Becoming iQWOC

The name, iQWOC, came to me after I founded Queer Women of Color and Friends (QWOC+ Boston) and, all of a sudden, felt invisible in my own community. It seemed I had succeeded in creating a safe social space for black lesbians, asian queers, white allies, latina friends, young professionals, power couples etc., but somehow, forgot to include Africans or Immigrant queers as one of the beneficiaries of the group. It had dawned on me one day that although QWOC+ events were rich in cultural and age diversity, they were nationally homogeneous: almost everyone identified as American.

I began to write about this, and one day, I described myself as an iQWOC in my journal. iQWOC: an international/immigrant queer woman of color. I liked it – the techie in me in particular drooled over the lowercase “i” a la the age of Apple, Inc – and began using it online and offline.

Many people have asked why I choose to identify as an iQWOC – after all, QWOC should suffice. Sigh… people. So, below is a brief trajectory of my journey, and why you should never question my (or anyone’s) choice of label again:

  • When I lived at home, I was simply an “Igbo” girl in a predominantly Yoruba state
  • When I left home, and came to high school in the United States, my accent and “strange” (read: polite) behavior routinely gave me away and forced me to identify as “Nigerian” moreso than I ever had in my entire life
  • Then frequently, people would call me “Black” and I’d stare at them blankly, trying to understand if they intended to offend me or not, cause sometimes, for reasons I couldn’t explain at the time, it did make me angry. The American media (read: movies I’d watched growing up) always painted “Black” as a bad thing and so of course I wanted no part in it. It also didn’t help that my parents had lived in a poor neighborhood in CA for a few years before moving back home, so all they remembered of the black people in their community was the gang violence, armed robberies, street loitering, and drugs. This made me cling to my “Nigerian” label even more vehemently.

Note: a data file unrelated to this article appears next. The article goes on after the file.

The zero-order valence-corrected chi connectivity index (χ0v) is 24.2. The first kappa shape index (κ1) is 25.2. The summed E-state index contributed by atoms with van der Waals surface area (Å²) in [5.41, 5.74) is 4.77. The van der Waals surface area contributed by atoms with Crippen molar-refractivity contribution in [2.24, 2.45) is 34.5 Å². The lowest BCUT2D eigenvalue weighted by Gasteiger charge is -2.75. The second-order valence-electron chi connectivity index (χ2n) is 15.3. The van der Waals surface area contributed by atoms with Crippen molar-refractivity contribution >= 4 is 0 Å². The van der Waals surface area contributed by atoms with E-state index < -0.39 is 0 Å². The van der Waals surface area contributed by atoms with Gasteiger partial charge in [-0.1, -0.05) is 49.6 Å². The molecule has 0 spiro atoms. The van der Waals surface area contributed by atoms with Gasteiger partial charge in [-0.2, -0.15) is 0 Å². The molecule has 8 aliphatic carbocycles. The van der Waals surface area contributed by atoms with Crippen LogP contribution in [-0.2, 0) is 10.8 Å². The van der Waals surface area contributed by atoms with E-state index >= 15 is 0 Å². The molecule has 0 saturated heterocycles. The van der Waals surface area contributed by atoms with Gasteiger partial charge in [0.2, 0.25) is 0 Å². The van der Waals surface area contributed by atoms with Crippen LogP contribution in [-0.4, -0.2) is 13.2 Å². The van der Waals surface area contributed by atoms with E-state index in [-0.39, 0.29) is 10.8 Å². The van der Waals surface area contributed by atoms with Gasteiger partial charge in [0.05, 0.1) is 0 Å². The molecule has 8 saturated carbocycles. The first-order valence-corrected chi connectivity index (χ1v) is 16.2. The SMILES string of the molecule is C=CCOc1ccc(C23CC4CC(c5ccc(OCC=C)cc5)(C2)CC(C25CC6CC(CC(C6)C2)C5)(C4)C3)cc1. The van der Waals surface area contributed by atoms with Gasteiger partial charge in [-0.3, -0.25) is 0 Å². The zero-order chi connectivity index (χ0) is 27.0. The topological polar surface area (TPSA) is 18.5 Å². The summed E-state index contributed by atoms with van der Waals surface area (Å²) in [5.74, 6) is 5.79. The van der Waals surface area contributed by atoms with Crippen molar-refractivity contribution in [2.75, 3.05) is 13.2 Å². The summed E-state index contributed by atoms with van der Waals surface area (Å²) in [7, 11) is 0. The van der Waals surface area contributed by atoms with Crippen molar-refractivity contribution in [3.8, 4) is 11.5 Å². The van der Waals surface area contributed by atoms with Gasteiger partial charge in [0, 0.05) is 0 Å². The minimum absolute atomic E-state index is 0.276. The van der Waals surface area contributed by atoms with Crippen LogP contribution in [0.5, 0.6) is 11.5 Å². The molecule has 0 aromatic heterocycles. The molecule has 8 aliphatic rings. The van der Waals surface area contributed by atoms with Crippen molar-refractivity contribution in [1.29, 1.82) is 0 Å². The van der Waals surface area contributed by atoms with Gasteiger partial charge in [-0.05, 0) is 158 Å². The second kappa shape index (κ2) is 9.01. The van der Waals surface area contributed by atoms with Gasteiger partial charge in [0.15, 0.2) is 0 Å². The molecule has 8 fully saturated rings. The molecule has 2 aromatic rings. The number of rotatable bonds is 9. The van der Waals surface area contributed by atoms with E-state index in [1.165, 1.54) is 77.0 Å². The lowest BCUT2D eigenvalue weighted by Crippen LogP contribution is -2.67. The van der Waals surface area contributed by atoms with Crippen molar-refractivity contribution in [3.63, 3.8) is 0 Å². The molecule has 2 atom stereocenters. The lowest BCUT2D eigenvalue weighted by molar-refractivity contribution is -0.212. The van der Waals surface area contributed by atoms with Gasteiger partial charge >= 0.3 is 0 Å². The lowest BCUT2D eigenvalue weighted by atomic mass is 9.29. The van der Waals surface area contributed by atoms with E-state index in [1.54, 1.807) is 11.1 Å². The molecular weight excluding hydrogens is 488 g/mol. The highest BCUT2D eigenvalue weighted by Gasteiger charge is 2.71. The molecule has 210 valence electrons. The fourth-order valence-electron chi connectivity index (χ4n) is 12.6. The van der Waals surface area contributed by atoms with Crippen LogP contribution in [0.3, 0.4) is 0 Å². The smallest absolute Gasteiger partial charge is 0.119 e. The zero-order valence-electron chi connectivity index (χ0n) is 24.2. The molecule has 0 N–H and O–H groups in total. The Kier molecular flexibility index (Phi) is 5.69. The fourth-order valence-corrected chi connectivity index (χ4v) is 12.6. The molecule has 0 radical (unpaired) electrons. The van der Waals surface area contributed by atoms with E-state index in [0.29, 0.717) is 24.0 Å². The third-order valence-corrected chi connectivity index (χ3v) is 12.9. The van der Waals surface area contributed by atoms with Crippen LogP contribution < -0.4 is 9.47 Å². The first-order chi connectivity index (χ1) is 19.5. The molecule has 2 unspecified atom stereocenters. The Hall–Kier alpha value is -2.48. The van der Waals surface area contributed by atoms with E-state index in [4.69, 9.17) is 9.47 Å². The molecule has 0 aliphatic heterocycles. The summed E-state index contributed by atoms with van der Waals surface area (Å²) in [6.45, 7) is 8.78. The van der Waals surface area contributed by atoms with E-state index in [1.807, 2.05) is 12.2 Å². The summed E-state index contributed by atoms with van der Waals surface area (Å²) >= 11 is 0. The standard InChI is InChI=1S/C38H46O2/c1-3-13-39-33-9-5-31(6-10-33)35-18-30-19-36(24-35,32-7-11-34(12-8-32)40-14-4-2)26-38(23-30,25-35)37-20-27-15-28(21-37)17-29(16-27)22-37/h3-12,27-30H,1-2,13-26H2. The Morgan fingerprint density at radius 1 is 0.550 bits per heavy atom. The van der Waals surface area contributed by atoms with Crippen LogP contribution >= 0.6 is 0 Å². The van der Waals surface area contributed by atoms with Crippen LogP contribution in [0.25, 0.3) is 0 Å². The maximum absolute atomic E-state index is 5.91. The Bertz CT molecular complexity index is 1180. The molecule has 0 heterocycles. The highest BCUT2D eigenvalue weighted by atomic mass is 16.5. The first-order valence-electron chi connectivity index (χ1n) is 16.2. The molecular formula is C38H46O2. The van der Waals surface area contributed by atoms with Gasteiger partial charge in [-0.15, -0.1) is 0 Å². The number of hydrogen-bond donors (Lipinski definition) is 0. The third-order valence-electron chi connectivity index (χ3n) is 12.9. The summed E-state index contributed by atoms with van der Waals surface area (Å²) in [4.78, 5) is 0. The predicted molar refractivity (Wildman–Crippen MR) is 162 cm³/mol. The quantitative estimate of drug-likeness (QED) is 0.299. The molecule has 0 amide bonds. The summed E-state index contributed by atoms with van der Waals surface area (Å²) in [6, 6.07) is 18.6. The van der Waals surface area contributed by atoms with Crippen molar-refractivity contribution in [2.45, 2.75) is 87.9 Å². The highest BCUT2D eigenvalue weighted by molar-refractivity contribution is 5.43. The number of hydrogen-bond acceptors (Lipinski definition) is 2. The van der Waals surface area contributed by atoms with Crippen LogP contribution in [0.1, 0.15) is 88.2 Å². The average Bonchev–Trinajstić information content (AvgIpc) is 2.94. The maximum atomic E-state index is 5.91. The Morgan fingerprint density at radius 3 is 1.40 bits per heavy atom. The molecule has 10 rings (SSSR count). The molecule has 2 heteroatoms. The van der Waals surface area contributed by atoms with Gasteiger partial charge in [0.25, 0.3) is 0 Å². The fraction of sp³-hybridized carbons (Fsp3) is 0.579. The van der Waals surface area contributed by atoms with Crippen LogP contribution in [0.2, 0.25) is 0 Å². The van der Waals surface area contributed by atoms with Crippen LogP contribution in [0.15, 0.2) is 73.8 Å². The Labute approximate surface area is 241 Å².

• To make matters worse, I was bullied by a group of African-American kids for being “African”, having an accent, the way I dressed etc, for the two years I was in private school.
  • In college, just after I’d gotten over my fear of  “Black” people, women’s studies classes opened my eyes a little more to the racial dynamics of the northeast, and my own internalized racism; I began to empathize. By then, I’d also experienced a few years being treated like a “Black” person so the empathy factor deepened my interest in understanding racism, a social phenomenon I’d never thought about (outside of movies) before. I came to view my racially identity more politically as a “Person of Color” and enjoyed intellectual conversations about racial profiling, interracial dating, adoption, and the power/influence of hiphop music on pop culture.
  • Just when I thought I’d figured everything out, I came to identify as queer, and my world shrank again right before my eyes: I was all of a sudden surrounded by white (American) lesbians, and.. well, that was strange. It was frustrating to feel alienated from my diverse group of straight culturally competent friends and feel stuck with a group of privileged white people (who didn’t think they were because they were queer).
  • I thought diversifying my social network would ease the burden – hence the launch of QWOC+ Boston – but whereas having QPOC friends was rewarding in specific ways (I now at least had an extra pair of eyes to exchange “No she didn’t” glances with! yay!), I felt completely invisible as a Nigerian / international / immigrant woman.
  • In the process of reaffirming my cultural roots, and reclaiming my FULL identity, I coined the term “iQWOC” for myself, which means International/Immigrant Queer Woman of Color.

The End.